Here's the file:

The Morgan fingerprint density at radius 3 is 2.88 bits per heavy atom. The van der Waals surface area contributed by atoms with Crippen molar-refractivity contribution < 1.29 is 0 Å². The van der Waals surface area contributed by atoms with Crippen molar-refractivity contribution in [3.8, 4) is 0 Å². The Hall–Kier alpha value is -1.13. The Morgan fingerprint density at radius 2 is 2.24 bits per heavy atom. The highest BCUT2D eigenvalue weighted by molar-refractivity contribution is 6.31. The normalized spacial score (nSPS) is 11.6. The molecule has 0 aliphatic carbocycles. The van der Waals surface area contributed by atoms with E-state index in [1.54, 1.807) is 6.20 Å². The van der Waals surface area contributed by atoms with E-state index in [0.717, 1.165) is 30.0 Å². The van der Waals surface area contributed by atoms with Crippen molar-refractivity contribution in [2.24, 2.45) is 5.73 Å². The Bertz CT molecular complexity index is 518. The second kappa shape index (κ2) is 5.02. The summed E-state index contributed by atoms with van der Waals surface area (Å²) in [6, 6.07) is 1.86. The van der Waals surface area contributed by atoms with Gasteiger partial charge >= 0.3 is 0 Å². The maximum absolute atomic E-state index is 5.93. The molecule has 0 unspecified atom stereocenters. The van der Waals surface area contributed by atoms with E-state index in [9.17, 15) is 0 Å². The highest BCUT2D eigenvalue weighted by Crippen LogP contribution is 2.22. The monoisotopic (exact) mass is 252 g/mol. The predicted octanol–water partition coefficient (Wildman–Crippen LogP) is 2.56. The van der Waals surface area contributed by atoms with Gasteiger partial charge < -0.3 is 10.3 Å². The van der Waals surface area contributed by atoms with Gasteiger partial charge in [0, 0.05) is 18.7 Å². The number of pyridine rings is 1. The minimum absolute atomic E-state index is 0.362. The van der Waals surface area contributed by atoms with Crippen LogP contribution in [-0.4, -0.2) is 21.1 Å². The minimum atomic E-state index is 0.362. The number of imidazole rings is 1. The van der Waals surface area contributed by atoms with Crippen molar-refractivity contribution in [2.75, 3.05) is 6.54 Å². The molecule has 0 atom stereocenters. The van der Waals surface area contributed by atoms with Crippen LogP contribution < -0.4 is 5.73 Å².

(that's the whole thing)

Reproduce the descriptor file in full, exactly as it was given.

The Morgan fingerprint density at radius 3 is 2.88 bits per heavy atom. The van der Waals surface area contributed by atoms with Crippen molar-refractivity contribution < 1.29 is 0 Å². The van der Waals surface area contributed by atoms with Crippen molar-refractivity contribution in [3.8, 4) is 0 Å². The Hall–Kier alpha value is -1.13. The Morgan fingerprint density at radius 2 is 2.24 bits per heavy atom. The highest BCUT2D eigenvalue weighted by molar-refractivity contribution is 6.31. The normalized spacial score (nSPS) is 11.6. The molecule has 0 aliphatic carbocycles. The van der Waals surface area contributed by atoms with E-state index in [1.54, 1.807) is 6.20 Å². The van der Waals surface area contributed by atoms with E-state index in [0.717, 1.165) is 30.0 Å². The van der Waals surface area contributed by atoms with Crippen molar-refractivity contribution in [2.24, 2.45) is 5.73 Å². The Bertz CT molecular complexity index is 518. The second kappa shape index (κ2) is 5.02. The summed E-state index contributed by atoms with van der Waals surface area (Å²) in [6, 6.07) is 1.86. The van der Waals surface area contributed by atoms with Gasteiger partial charge >= 0.3 is 0 Å². The maximum absolute atomic E-state index is 5.93. The molecule has 0 unspecified atom stereocenters. The van der Waals surface area contributed by atoms with E-state index in [9.17, 15) is 0 Å². The highest BCUT2D eigenvalue weighted by Crippen LogP contribution is 2.22. The monoisotopic (exact) mass is 252 g/mol. The predicted octanol–water partition coefficient (Wildman–Crippen LogP) is 2.56. The van der Waals surface area contributed by atoms with Gasteiger partial charge < -0.3 is 10.3 Å². The van der Waals surface area contributed by atoms with Gasteiger partial charge in [0, 0.05) is 18.7 Å². The number of pyridine rings is 1. The minimum absolute atomic E-state index is 0.362. The van der Waals surface area contributed by atoms with Crippen LogP contribution in [-0.4, -0.2) is 21.1 Å². The minimum atomic E-state index is 0.362. The number of imidazole rings is 1. The van der Waals surface area contributed by atoms with Crippen molar-refractivity contribution in [2.75, 3.05) is 6.54 Å². The molecule has 0 atom stereocenters. The van der Waals surface area contributed by atoms with Crippen LogP contribution < -0.4 is 5.73 Å².